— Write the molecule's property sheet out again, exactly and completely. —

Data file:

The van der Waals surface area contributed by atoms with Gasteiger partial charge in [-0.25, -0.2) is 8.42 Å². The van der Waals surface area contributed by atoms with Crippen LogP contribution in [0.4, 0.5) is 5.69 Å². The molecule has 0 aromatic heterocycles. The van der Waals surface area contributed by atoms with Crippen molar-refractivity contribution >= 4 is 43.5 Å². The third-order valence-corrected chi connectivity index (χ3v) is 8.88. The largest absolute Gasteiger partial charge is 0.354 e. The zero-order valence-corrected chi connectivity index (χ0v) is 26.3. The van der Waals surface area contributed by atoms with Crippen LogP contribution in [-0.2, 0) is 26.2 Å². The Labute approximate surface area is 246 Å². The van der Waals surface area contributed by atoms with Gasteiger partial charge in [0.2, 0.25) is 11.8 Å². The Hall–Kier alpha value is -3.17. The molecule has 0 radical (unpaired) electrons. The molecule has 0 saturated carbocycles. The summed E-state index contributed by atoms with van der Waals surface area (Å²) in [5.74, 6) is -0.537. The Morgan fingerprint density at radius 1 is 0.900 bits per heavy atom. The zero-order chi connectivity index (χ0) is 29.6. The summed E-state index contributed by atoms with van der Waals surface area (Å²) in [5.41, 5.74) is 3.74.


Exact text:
The van der Waals surface area contributed by atoms with Gasteiger partial charge in [-0.25, -0.2) is 8.42 Å². The van der Waals surface area contributed by atoms with Crippen LogP contribution in [0.4, 0.5) is 5.69 Å². The molecule has 0 aromatic heterocycles. The van der Waals surface area contributed by atoms with Crippen molar-refractivity contribution >= 4 is 43.5 Å². The third-order valence-corrected chi connectivity index (χ3v) is 8.88. The largest absolute Gasteiger partial charge is 0.354 e. The zero-order valence-corrected chi connectivity index (χ0v) is 26.3. The van der Waals surface area contributed by atoms with Crippen LogP contribution in [-0.2, 0) is 26.2 Å². The Labute approximate surface area is 246 Å². The van der Waals surface area contributed by atoms with Gasteiger partial charge in [0.2, 0.25) is 11.8 Å². The Hall–Kier alpha value is -3.17. The molecule has 0 radical (unpaired) electrons. The molecule has 0 saturated carbocycles. The summed E-state index contributed by atoms with van der Waals surface area (Å²) in [5.74, 6) is -0.537. The Morgan fingerprint density at radius 1 is 0.900 bits per heavy atom. The zero-order chi connectivity index (χ0) is 29.6. The summed E-state index contributed by atoms with van der Waals surface area (Å²) in [5.41, 5.74) is 3.74.